● A number between 1 and 100 which is a finer grading indicating the current cost of energy bills for the property. The lower the number the more costly it is likely to be.
● Another number between 1 and 100 which shows the potential of the property if certain recommendations are carried out – such as improving insulation or adding double or triple glazing.
● An estimation of running costs of the home and potential savings for lighting, heating and hot water.
● A summary of all of the measured aspects of the home – each with a star rating out of 5. These aspects include walls (cavity and internal), roof, floors, windows, heating and controls, secondary heating sources such as fireplaces, hot water and lighting.
Your EPC can only be carried out by a trained and accredited assessor and is not something you can do yourself. However, it is often offered as part of the real estate agent service and costs around £100 – £200.
All of us want to save energy and reduce our electricity and gas bills, but much of the advice and schemes that are available to help people do this are aimed at homeowners. These include free insulation schemes, boiler replacement offers, window improvement schemes and general advice surrounding improving the home to avoid draughts and leaks. Many tenants feel that they simply have to put up with whatever the landlord has provided and make savings where they can.
However changes are about to come into effect (from April 2018 for new builds and lets and for existing from 2020), that will make it a legal obligation for landlords to offer a minimum standard of energy performance for their properties. This will insist that a property must meet an Energy Performance Certificate level of E – giving tenants a standard that at least gives them something to rely on.
In the meantime, it is worth noting that from April 2016 it became illegal for a landlord to refuse to allow tenants to carry out energy savings improvements on their properties – as long as the tenant is willing to pay. A number of conditions have to be met, but if you are willing to get the work properly done, the landlord should agree.
The landlord can also take advantage of a number of relief schemes to allow them to have the property insulated and improved. This is set against their tax obligations and can improve their property enough to allow them to charge more rent. This may not seem like a win for you as a tenant, but is still an incentive for the landlord to have work carried out. The key here is to talk to your landlord and see what they are willing to do.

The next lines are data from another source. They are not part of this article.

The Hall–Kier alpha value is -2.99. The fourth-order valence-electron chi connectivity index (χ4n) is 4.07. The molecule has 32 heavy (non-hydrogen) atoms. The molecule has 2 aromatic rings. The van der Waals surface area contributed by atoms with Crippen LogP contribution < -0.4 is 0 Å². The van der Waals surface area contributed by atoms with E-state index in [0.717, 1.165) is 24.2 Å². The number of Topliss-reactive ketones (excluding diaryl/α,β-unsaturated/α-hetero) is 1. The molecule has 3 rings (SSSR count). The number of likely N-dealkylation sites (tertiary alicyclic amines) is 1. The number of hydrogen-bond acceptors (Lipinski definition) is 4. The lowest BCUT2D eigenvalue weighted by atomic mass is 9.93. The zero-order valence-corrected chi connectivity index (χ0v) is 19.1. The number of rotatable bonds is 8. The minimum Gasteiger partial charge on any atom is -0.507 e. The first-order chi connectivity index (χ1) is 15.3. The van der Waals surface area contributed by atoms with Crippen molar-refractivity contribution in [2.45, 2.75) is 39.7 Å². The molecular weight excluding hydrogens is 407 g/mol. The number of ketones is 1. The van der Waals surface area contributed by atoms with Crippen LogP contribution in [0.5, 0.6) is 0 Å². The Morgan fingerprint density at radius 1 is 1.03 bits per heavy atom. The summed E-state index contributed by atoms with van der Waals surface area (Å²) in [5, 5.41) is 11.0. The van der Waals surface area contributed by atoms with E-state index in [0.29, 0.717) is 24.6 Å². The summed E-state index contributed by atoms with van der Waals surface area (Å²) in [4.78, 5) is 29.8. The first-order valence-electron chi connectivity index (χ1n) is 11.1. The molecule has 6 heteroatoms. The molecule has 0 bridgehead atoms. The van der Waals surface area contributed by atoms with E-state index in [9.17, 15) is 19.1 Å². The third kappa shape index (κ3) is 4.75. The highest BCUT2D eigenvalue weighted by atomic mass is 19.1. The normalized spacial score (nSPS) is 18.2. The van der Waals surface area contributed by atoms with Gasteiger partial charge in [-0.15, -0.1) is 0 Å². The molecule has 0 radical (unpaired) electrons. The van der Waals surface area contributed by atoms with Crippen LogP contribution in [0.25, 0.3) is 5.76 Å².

If all else fails, there are a number of things you can do that is cheap and will not materially change the structure of the home – ensuring you don’t cause damage that might end up costing you more.
● Use heavy drapes or curtains in the winter that fall all the way to the floor. These will keep out draughts from the windows.
● Invest in some rugs if you have wooden floors. Much of the heat lost in your home is due to leaky floors.
● Use all available systems to avoid using too much hot water or heating. This means thermostats and timers. If yours don’t work well, ask for them to be replaced.
● Ask your landlord if you can have a smart meter installed – this will help you to see the amount you are using
● Try adding reflective backing to your radiators to reflect heat into the room.
● Add removable secondary glazing to your windows. This is easily found in DIY stores and involves simple adhesive films that stick to the existing window frames.
With the huge emphasis that the government has placed on the emergence of electric cars over the last few years and the way that the technology has improved, many of us are considering if buying one would be a good idea. Part of that decision-making process is going to be the cost of the extra electricity needed to charge the cars – possibly on a daily basis.
Energy companies have started to appreciate this and are beginning to offer special tariffs to make the economic cost seem much more attractive. In fact, one company, Ovo, has developed a tariff that makes it possible to take full advantage of cheap electricity for the purposes of charging an electric car. The company will offer owners of the Leaf Nissan a special charging system that allows a degree of control from the supplier over how the charging takes place. Simply put, the supplier decides how your car will be charged to maximise energy use.